Findlay, Ohio – On Wednesday, Nov. 7 the NCAA released information regarding the Federal Graduation Rate (FGR) and the Academic Success Rate (ASR) of every NCAA institution including the 300 institutions that make up NCAA Division II.
Federal Graduation Rate is data gathered by the U.S. Department of Education and is used as an indicator of academic success for college student-athletes. FGR measures the percentage of first-time, full-time freshman student-athletes who graduate within six years of entering their original institution.
In the most recent data, the cohort that began in 2010 and ended in 2016, 61% of student-athletes who began at Findlay as full-time freshman received their degree from the University of Findlay, a four percent increase from last year's numbers. That number (61%) is three percent higher than the non-student-athlete population at Findlay over the same time period and is five percent higher than the national average. Nationally, student-athletes have a six percent higher FGR (56%) than non-student-athletes (50%).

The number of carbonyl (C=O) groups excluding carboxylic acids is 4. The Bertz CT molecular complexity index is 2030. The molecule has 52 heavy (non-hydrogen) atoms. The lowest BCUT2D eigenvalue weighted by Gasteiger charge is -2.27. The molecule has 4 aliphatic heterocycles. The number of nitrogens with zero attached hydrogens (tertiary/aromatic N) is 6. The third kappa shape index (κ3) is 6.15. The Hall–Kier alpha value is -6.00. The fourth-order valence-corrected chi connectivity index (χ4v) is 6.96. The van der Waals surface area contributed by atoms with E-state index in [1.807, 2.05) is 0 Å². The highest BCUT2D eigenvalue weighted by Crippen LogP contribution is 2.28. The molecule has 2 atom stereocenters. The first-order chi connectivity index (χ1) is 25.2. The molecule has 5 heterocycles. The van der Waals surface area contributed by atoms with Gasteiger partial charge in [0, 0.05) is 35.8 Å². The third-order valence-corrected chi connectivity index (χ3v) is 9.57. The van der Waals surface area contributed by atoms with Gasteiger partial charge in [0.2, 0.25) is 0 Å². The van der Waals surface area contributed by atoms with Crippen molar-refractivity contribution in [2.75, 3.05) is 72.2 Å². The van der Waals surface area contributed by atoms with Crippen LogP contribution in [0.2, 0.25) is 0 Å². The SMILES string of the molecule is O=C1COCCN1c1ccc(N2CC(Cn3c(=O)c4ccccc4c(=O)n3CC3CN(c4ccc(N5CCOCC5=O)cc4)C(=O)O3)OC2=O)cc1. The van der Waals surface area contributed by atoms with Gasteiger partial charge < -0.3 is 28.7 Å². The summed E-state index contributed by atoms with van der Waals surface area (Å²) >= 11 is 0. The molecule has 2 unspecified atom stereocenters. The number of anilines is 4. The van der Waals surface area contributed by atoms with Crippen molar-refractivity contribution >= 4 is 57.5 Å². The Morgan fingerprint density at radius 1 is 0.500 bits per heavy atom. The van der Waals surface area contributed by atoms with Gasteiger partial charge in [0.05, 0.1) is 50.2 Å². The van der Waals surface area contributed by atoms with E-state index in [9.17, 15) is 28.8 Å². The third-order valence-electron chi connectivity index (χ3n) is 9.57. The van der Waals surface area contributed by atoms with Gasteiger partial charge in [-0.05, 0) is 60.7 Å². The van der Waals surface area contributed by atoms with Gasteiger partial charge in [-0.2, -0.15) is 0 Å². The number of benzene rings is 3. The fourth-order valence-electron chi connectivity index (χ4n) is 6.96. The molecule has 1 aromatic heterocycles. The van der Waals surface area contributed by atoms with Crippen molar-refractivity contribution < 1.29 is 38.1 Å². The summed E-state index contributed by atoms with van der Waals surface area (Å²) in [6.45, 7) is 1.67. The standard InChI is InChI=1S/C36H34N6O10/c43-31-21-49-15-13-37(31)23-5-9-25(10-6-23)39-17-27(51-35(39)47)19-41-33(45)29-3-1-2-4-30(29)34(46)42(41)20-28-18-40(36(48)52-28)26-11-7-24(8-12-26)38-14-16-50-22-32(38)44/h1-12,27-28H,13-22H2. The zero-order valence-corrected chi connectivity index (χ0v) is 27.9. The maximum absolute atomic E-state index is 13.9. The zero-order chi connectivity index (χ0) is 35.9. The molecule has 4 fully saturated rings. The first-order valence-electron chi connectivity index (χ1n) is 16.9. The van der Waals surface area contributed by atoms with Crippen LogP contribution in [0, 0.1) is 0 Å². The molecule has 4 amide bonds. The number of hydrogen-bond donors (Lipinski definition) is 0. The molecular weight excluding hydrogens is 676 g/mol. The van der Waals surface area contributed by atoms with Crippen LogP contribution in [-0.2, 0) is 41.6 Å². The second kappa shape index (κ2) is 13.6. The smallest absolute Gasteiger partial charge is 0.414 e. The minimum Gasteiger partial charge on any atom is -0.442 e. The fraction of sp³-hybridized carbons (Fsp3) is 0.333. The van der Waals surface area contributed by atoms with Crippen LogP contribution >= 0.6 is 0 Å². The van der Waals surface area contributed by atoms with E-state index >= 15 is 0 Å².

One flaw in the FGR is that it does not take into account students who transfer to or from a university and complete their degree at an institution other than the one at which they began their secondary education. That is where the Academic Success Rate comes into play.
Academic Success Rate starts with all freshman who enter college in a given year and excludes from the denominator those student-athletes who leave the institution in good academic standing and includes in the numerator those who transfer into the institution and go on to graduate. It better accounts for the mobility of student-athletes.
In the 2010-2016 cohort, University of Findlay student-athletes recorded an Academic Success Rate of 91%, 19% higher than the national average of 72%. Of the school's 17 NCAA sanctioned teams (combining cross-country and track as one), five teams had an ASR of 100% and ten had an ASR of 90% or greater.
Regardless of which metric is used, this data shows that, nationwide, student-athletes actually graduate at a higher rate than non-student-athletes and shows that the rate at which student-athletes graduate is ever-increasing.
A searchable database for ASR information and federal reports for all NCAA Division II institutions is available by visiting here.